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Dissolving different liquids in water

Do all liquids dissolve in water?

In this activity, students add different liquids to water and apply their working definition of “dissolving” to their observations. After observing isopropyl rubbing alcohol, vegetable oil, and corn syrup in water, students can conclude that while some liquids may dissolve in water, different liquids dissolve in water to different extents.

Materials needed for each group

  • Water
  • Vegetable oil
  • Isopropyl rubbing alcohol, 70%
  • Corn syrup
  • 3 Clear plastic cups
  • 3 Small cups
  • 3 Popsicle sticks or stirrers

Notes about the materials

  • Be sure you and the students wear properly fitting goggles.
  • When using isopropyl alcohol, read and follow all warnings on the label.

Preparing materials

  • Use a permanent marker to label 3 small cups alcohol, oil, and corn syrup.
  • Place 1 tablespoon of each liquid in its labeled cup.

Activity sheet

Download the student activity sheet, and distribute one per student when specified in the activity.


An assessment rubric for evaluating student progress during this activity is via download on this page. For this formative assessment, check a box beside each aspect of the activity to indicate the level of student progress. Evaluate overall progress for the activity by circling either “Good”, “Satisfactory”, or “Needs Improvement”.

Question to investigate: Do all liquids dissolve in water?

  1. Introduce the idea that liquids can dissolve in water.

    Remind students that they have seen that solids can dissolve in liquids. Ask students: Do you think that liquids can dissolve in other liquids?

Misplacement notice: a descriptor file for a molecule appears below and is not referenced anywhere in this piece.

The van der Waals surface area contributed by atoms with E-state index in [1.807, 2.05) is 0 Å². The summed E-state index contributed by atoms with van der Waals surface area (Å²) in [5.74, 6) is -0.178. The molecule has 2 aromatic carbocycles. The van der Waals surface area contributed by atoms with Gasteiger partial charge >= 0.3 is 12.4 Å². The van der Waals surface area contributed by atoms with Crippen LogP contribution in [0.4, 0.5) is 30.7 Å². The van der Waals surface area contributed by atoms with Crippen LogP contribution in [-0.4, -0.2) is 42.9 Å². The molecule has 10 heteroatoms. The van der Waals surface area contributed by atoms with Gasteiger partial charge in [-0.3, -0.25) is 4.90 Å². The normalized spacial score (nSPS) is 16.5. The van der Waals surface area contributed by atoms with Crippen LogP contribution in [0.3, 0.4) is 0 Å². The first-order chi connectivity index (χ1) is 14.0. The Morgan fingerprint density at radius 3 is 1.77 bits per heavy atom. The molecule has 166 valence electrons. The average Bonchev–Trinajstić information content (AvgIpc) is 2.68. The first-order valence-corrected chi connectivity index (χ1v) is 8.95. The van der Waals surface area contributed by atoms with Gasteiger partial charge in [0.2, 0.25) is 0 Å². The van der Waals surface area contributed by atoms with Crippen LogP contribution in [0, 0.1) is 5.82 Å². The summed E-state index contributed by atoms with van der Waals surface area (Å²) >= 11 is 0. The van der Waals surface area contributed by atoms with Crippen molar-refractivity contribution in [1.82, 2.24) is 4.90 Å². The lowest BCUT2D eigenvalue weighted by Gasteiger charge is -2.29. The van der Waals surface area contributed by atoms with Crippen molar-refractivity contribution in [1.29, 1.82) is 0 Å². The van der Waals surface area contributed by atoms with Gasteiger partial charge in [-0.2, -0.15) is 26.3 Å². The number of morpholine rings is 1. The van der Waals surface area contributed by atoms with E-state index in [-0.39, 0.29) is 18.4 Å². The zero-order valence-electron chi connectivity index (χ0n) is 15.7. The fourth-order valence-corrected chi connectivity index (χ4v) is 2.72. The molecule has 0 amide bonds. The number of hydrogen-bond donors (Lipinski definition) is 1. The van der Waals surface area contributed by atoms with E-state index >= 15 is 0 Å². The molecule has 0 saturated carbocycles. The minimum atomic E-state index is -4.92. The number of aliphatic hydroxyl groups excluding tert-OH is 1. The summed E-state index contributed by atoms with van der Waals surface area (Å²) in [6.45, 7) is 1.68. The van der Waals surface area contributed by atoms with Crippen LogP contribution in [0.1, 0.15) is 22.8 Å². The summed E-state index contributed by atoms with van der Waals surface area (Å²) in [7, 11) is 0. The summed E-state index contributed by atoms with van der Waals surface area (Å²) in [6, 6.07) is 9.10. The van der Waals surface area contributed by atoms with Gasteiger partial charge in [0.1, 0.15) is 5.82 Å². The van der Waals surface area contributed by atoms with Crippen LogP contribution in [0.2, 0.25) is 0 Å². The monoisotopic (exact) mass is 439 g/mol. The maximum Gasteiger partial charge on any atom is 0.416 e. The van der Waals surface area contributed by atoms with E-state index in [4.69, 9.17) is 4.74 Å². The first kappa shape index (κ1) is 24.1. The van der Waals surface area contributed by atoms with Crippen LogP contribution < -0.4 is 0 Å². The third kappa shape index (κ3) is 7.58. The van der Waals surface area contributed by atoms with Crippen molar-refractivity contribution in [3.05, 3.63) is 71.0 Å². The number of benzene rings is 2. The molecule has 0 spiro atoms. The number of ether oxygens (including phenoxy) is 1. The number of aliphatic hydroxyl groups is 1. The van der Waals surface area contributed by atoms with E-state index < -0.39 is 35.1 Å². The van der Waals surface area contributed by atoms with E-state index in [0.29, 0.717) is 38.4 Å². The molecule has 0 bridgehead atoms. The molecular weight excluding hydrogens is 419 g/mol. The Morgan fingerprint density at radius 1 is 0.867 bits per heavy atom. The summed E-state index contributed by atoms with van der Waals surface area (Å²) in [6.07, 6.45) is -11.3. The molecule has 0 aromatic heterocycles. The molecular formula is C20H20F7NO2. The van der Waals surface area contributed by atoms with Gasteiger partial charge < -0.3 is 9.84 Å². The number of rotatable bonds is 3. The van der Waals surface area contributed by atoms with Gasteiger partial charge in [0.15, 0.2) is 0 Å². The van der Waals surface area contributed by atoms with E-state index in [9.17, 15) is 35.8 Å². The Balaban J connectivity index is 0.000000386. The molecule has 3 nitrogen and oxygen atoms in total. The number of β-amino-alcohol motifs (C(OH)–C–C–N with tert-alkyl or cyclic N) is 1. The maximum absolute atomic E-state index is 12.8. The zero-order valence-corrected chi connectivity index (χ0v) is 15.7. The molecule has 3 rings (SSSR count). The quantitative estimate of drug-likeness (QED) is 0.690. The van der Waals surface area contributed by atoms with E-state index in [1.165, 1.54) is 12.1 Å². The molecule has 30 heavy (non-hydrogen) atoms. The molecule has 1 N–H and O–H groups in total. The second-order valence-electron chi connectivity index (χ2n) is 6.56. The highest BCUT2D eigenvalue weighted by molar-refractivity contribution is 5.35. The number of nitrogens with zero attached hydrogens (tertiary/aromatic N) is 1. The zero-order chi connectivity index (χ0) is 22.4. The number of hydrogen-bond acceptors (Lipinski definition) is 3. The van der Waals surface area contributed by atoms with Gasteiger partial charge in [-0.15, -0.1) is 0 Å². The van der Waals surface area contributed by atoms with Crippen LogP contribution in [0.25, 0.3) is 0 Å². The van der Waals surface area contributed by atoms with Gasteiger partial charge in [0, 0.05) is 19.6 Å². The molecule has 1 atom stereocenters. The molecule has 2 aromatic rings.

As a class, have students describe what they would do to compare how isopropyl alcohol, vegetable oil, and corn syrup dissolve in water. Students should agree that they will need three cups filled with the same amount of water. They should also realize that it’s important that the same temperature water is used in each cup.

  2. Have students conduct an activity to see how well isopropyl alcohol, vegetable oil, and corn syrup dissolve in water.

    Distribute the student activity sheet. Students will follow the procedure on the activity sheet, record their observations, and consider whether each of the liquids dissolves in water.

    1. Half-fill three clear plastic cups with room-temperature water.
    2. While looking at the water from the side, slowly pour the alcohol into the first cup of water.
    3. Observe first to see if the alcohol dissolves in the water.
    4. Stir to see if the alcohol dissolves.
    5. Record your observations on your student activity sheet.
    6. Repeat Steps 2–5 for vegetable oil and corn syrup.

      A diagram indicating that alcohol, oil, and corn syrup should be added to water
  3. Discuss student observations.

    Expected results: The alcohol is visible as it mixes into the water but quickly dissolves and turns clear. Stirring is not needed. The oil will drop into the water and then rise to the surface forming a layer. When stirred, the oil breaks apart a bit and then forms a layer on the surface of the water again. The oil does not dissolve. The corn syrup will sink to the bottom and stay there. After stirring, it dissolves and the solution turns clear.

  4. Have students add to the class list about dissolving.

    Ask students: What did you find out about dissolving from this activity? Students should realize that not all liquids dissolve in water, and those that do, dissolve in water differently.